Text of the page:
Blanca G. Silvestrini
|Office||Wood Hall, Room 319|
Areas of Specialty
Caribbean and Modern Latin America; colonial medicine, law and society
Current Research Interests
Conceptions of citizenship; Modernization and health at the turn of the 19th century
Blanca G. Silvestrini is from San Juan, Puerto Rico. A graduate from the University of Puerto Rico, she received her Ph.D. in Latin American History at SUNY-Albany and did postgraduate work in the Department of History of Science at Harvard. After teaching at the University of Puerto Rico as an Assistant Professor, she became interested in the Law and Society field and completed a Law degree and J.S.M. from Stanford University. Professor Silvestrini was a Fellow at the Center for Advanced Studies in the Behavioral Sciences in 1987 and Visiting Professor of Law at Stanford until 1990. She was on the History faculty at the University of Puerto Rico-Río Piedras for over two decades, and during her last three years there, she also worked as the Vice-President for Academic Affairs of the university system. Most of her publications focus on Caribbean social history, the labor movement, women and work, and the study of social changes in the transition to a "modern" society. Her current research deals with issues of modernization and health in the late 19th century, and the emergence of diverse conceptions of citizenship among Latinos in the United States.
"Citizens Running to the Courts: The Legal System in Puerto Rico and the Modernization Process" in Friedman, Lawrence and Rogelio Perez-Perdomo, Legal Systems in Latin America, Stanford University Press, 2002.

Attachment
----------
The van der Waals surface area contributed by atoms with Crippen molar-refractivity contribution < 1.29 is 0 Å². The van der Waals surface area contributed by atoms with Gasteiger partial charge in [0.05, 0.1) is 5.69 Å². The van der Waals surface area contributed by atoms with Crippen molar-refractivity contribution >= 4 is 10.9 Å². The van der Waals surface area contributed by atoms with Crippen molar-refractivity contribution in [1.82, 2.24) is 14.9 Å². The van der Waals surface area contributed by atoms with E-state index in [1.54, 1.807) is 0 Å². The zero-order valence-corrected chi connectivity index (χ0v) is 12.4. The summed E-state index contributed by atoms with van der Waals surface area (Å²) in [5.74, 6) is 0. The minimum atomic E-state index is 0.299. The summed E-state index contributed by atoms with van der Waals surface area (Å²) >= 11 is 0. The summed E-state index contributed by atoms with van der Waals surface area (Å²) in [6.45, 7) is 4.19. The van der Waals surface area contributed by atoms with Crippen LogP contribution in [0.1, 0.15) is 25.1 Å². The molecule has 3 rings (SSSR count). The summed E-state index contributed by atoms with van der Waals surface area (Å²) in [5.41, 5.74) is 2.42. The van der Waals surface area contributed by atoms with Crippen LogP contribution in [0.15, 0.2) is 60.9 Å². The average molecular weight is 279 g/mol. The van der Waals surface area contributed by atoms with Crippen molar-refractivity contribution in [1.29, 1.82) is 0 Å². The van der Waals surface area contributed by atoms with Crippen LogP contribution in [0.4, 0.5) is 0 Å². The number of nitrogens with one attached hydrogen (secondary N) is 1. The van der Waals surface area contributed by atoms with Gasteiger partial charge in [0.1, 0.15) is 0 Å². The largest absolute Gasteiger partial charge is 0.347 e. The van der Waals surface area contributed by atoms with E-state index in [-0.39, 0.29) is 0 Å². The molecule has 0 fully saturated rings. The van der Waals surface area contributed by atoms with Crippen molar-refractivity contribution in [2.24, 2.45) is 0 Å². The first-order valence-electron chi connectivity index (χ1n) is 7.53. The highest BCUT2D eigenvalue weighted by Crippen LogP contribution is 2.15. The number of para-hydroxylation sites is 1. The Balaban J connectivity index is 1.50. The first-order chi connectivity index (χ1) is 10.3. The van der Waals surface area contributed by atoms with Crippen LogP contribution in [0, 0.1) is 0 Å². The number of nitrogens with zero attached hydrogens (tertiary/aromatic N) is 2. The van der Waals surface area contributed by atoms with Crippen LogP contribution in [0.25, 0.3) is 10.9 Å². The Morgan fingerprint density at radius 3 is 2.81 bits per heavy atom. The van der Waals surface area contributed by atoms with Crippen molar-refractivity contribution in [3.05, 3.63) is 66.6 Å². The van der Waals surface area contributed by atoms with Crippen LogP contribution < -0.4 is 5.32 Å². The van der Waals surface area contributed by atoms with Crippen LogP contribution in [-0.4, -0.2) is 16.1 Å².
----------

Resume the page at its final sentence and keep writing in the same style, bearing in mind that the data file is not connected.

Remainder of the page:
"The World We Enter When Claiming Rights: Latinos and the Quest for Culture," in William V. Flores and R. Benmayor, eds., Latino Cultural Citizenship: Claiming Identity, Space, and Rights (Boston: Beacon Press, 1997), pp. 39-57.
"Mujeres e historiografma (los relatos y las vidas," in Mario R. Cancel, Historia y ginero (San Juan: Postdata, 1997), pp. 9-16.
"Igualdad y proteccisn: La legislacisn sobre la mujer en Puerto Rico," Carmen I. Rafucci, S. Alvarez, and F. Pics Senado de Puerto Rico, 1917-1992 (San Juan, 1992), pp. 313-339.
Women and Resistance in Caribbean Contemporary Societies (Mona, Jamaica: University of the West Indies, 1990).
"Contemporary Puerto Rico: A Contrast Society," in Franklin W. Knight and C. Palmer, eds., Modern Caribbean (Chapel Hill: University of North Carolina Press, 1988), pp. 147-169.
Violencia y criminalidad en Puerto Rico, 1898-1973: Un estudio de historia social (Rmo Piedras, University of Puerto Rico Press, 1980).
Historia de Puerto Rico: Trayectoria de un pueblo (with M.D. Luque) (San Juan: Cultural Puertorriqueqa, 1987).
"The Puerto Rican Needleworker: A Transition from Home to Factory Work," in K. Lawrence, ed., Social Transformation of the Caribbean (Kingston: Heinemann Educational Books, 1985), pp. 172-194.
"Research Resources in Puerto Rico: University Collections and Municipal Archives," in K. Greeb, ed., Research Guide to Central America and the Caribbean (Madison: Wisconsin University Press, 1985).
Politics, Society and Culture in the Caribbean, (San Juan: University of Puerto Rico, 1984).
"Sources for the Study of Puerto Rican History: A Challenge to Imaginative Research (with M.A. Castro), Latin American Research Review 16 (1981), 156-171.
Los trabajadores puertorriqueqos y el Partido Socialista 1932-1940 (Rmo Piedras: University of Puerto Rico Press, 1979).
"Women as Workers: The Experience of the Puerto Rican Women in the 1930s," in Ruby Leavitt, ed., Cross-Cultural Perspectives on the Women's Movement (World Anthropology Series, Le Hague: Mouton Publishers, 1975), pp. 247-261.